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The Best Comedy Specials of 2021

Client: Aida Rodriguez – Talent, Executive Producer

There have been some remarkably hilarious comedy specials in 2021, but there have not been many of them. There is no mystery about why that is, and there’s no reason to be worried about a long-term shift in great comedy specials of the future. Still, 2021 has proven to be a strange moment of inbetween, with much of comedy still oriented around or reflecting the enormous void of the last year and a half. In the past, this has been a list strictly of hour-long stand-up specials, and that limitation has been deliberate. It’s already hard to claim some kind of apples-to-apples comparison of work in such a malleable, often personal, always subjectively appealing form. Paring down the list, limiting it to one particular version of the art form, had the benefit of at least streamlining the process.

This year that would’ve been absurd. It still only considers what would be roughly an hour or more of material — I had to draw some arbitrary line! But a list that only considered traditional stand-up performed on a stage would’ve left out several of the best, funniest works of the year. More telling, perhaps, is that many of the specials that broke the mold are also those that felt most effective and striking, most able to comment on and joke about the world today. Will the list revert to the norm next year? Will this be an ongoing, permanent shift? Who knows! But even without the strange circumstances of this year, there’s something very exciting about this list’s formal experimentation and playfulness. It’s a pleasure to laugh at.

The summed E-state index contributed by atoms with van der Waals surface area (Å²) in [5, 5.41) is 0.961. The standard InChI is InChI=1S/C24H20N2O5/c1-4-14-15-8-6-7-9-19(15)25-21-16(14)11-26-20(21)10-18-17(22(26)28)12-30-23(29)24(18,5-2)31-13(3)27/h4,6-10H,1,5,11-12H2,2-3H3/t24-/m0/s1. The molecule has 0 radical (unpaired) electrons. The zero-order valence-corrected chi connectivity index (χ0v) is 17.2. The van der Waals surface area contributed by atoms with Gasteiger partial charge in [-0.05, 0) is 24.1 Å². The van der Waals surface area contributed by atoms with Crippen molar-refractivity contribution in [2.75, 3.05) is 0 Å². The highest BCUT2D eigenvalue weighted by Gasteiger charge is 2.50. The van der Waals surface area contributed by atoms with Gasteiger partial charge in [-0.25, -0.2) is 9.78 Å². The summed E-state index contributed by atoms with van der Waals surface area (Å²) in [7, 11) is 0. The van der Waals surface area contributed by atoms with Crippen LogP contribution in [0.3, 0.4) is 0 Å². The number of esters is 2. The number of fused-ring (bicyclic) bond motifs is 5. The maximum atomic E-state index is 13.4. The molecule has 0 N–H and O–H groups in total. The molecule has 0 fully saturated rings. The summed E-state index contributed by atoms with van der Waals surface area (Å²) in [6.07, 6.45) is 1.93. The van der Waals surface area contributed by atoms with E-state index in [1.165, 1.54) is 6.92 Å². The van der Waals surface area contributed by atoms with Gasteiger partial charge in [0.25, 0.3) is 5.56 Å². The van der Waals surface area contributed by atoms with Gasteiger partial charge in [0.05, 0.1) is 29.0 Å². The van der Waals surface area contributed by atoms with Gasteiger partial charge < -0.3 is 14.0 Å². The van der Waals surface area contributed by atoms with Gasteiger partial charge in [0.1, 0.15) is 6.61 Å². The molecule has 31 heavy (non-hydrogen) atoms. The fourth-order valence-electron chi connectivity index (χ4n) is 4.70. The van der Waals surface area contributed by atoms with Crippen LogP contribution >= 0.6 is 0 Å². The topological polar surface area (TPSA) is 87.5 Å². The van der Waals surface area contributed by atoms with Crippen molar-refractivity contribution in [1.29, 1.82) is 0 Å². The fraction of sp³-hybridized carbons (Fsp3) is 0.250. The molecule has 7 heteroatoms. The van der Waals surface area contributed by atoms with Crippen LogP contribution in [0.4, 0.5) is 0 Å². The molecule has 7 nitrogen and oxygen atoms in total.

Fighting Words, Aida Rodriguez

Aida Rodriguez’s Fighting Words earns this spot for its first 45 minutes — a delightful, sometimes personal, always carefully constructed set of jokes about politics, culture, and, in particular, Rodriguez’s observations about colorism and Latinx communities. There’s a purposeful deliberateness to her material, which she often foregrounds in the joke itself: Here’s why I’m presenting this material this way; here’s why I need to make sure to put this idea in specific language. It would seem counter to some of the supposed rules of comedy (the “break shit and don’t apologize as long as it’s funny” school of thinking). But Fighting Words is a lovely demonstration of exactly how little those rules actually matter for a comedian like Rodriguez, who can tell her audience exactly what kind of joke she’s about to do and why she’s going to do it and still get a huge laugh. The unnecessary documentary at the end of the special is only a further demonstration of her skill; it makes you long to spend that time with her onstage again.

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